“Once again Canadians are left wondering how they can trust the Liberals,” the release read.

Read more: Liberal MP Raj Saini drops out of re-election campaign following misconduct allegations

The woman involved in the sexual assault allegation previously confirmed with Global News that she had gone on several dates with Vuong in 2019 after meeting through a dating app in February. She claimed the alleged assault happened on April 8, when he came over to watch a movie with her.

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Global News has agreed not to disclose the complainant’s identity.

Shortly after falling asleep, the woman said she woke up to what felt like “somebody touching me, and I felt something tickling my neck.”

“I kept my eyes closed from the moment I woke up just to make sure I wasn’t hallucinating and I wanted to be sure what was going on,” she said.

After the alleged groping, the woman said she went to her bathroom and locked the door before going on to call a friend for help, eventually hiding in her parking garage and suffering a panic attack.

“When it happened, I was taken back because I think it was one thing if I was awake and he tried to make advancements, I would have shut it down. We wouldn’t even be here. But the fact of the matter is that I was asleep, I was unconscious, and I couldn’t consent to something,” she said.

Click to play video: 'Canada election: Singh criticizes Liberals’ “behaviour” of inaction towards sexual misconduct allegations' Canada election: Singh criticizes Liberals’ “behaviour” of inaction towards sexual misconduct allegations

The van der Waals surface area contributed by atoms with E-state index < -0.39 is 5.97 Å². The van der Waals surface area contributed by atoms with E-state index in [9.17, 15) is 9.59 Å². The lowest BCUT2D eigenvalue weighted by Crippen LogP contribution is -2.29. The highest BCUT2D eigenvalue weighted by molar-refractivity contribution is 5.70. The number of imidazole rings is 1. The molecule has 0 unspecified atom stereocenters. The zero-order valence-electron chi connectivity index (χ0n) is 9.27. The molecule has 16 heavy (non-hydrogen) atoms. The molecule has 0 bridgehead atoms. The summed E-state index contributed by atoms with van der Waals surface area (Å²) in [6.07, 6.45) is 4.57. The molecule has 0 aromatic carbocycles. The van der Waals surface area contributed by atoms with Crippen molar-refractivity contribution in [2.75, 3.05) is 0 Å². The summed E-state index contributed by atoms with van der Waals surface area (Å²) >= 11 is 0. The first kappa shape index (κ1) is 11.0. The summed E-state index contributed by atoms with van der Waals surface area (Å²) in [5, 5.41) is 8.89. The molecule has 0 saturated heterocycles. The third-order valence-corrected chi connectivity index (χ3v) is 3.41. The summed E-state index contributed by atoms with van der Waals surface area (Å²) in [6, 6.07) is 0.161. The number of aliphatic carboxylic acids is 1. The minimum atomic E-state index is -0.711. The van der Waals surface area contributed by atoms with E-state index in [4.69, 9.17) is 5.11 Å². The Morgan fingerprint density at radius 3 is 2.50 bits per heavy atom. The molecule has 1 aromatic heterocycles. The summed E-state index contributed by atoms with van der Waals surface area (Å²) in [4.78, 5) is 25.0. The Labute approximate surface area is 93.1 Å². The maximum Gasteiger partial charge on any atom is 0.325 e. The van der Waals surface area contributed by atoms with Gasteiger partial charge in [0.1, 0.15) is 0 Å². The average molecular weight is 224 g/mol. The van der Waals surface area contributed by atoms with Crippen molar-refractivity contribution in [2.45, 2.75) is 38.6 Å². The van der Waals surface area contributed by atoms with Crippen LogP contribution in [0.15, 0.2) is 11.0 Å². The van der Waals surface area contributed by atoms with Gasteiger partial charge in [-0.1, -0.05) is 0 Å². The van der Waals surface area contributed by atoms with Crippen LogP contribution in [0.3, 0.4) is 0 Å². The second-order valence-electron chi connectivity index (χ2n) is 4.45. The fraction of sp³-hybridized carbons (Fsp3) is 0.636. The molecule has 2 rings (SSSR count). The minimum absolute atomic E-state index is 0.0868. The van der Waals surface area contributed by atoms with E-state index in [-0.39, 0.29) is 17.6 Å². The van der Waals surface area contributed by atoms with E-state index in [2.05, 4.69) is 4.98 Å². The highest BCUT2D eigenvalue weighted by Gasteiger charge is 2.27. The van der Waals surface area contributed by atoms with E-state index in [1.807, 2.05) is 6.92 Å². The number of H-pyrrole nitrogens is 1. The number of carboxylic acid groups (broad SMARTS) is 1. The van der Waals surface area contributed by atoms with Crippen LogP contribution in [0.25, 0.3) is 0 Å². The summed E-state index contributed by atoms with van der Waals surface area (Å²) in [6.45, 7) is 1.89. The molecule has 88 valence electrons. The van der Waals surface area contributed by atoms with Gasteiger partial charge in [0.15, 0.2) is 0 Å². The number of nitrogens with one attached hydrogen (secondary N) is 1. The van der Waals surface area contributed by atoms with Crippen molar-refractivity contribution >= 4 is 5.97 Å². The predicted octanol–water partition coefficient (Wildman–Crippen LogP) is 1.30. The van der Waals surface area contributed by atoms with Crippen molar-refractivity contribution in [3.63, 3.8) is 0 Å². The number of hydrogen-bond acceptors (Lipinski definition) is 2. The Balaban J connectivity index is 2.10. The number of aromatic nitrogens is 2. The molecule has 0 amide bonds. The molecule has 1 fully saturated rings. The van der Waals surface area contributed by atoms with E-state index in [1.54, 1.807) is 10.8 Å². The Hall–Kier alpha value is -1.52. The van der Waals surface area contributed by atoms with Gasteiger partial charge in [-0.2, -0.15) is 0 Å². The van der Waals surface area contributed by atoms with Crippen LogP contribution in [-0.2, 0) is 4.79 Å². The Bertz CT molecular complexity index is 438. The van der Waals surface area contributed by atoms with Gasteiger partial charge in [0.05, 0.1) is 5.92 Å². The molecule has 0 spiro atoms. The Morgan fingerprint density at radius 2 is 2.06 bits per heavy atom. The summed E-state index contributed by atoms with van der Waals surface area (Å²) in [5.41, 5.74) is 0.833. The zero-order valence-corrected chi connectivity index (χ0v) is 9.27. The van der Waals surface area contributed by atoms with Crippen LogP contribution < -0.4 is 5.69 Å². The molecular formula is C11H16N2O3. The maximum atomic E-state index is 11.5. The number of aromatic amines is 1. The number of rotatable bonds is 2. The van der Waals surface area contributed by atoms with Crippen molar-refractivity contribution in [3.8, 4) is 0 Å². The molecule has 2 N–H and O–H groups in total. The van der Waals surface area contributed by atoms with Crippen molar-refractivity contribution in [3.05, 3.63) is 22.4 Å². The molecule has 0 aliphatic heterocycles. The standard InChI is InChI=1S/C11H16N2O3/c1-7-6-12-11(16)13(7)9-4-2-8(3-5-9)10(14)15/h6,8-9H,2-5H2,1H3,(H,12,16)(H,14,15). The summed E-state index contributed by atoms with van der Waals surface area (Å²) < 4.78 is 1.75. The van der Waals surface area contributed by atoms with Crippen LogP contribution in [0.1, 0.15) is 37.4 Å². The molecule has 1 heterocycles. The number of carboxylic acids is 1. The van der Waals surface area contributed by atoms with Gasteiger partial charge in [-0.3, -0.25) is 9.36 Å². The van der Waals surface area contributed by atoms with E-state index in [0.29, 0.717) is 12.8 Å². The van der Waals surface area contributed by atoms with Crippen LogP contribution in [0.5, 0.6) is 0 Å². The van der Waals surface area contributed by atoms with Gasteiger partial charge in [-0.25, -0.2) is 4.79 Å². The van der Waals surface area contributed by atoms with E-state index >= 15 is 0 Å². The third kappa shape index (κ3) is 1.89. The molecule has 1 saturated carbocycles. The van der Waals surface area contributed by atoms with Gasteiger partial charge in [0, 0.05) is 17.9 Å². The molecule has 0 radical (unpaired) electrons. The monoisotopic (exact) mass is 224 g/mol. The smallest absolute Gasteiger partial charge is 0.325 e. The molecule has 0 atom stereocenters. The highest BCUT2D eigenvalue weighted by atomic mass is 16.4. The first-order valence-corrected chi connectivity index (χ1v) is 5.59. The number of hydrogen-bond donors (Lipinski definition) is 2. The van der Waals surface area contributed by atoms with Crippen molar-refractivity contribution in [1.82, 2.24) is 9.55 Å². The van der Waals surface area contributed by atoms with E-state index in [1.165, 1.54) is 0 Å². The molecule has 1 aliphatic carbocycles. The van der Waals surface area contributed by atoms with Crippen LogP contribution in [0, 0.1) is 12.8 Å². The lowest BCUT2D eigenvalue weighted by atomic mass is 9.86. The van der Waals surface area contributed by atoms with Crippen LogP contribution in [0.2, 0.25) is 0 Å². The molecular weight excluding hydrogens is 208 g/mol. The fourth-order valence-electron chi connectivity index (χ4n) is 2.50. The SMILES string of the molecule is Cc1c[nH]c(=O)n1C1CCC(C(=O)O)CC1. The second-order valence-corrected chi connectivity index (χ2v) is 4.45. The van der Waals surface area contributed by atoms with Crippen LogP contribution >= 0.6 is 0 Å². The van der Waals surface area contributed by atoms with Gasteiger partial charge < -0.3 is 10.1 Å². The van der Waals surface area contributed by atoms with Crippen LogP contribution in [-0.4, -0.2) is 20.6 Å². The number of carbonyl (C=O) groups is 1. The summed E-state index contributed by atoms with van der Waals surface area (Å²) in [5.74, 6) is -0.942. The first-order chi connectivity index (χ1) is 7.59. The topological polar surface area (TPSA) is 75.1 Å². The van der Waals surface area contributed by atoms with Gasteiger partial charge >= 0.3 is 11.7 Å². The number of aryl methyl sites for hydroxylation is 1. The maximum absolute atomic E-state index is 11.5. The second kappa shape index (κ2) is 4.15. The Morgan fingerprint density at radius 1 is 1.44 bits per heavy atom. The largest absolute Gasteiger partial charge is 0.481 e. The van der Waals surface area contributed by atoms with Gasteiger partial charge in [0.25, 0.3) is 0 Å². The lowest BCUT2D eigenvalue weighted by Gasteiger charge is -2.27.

Canada election: Singh criticizes Liberals’ “behaviour” of inaction towards sexual misconduct allegations – Sep 17, 2021

The Liberals have been dogged by sexual misconduct and harassment allegations throughout this year’s election campaign.

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Earlier this month, Raj Saini, a former Liberal MP seeking re-election in Kitchener Centre, stepped down over allegations that he harassed a female staff member. In his final speech, Saini said he would devote his efforts to challenging what he called “defamatory, false accusations” and reviewing his legal options.

The Liberals have also taken heat for the party’s handling of a series of sexual misconduct allegations within the Canadian Armed Forces involving senior military commanders, deemed a “crisis” by experts. Few concrete, systemic changes have been made.

Trudeau defended his government’s record during the English-language election debate — eight months after Global News broke the first of multiple high-level allegations against senior members of Canada’s military.

“We recognize that there are systems and institutions that need to change across the country,” Trudeau said, calling the problem “unacceptable.”

“It’s unsatisfactory to have to say we are relying on process on this. We want to just be able to have easy answers. This is not an issue with easy answers — we have to fall back on process.”

— With files from Global News’ Abigail Bimman, Nick Westoll, Ahmar Khan, Ryan Rocca and Amanda Connolly, and the Canadian Press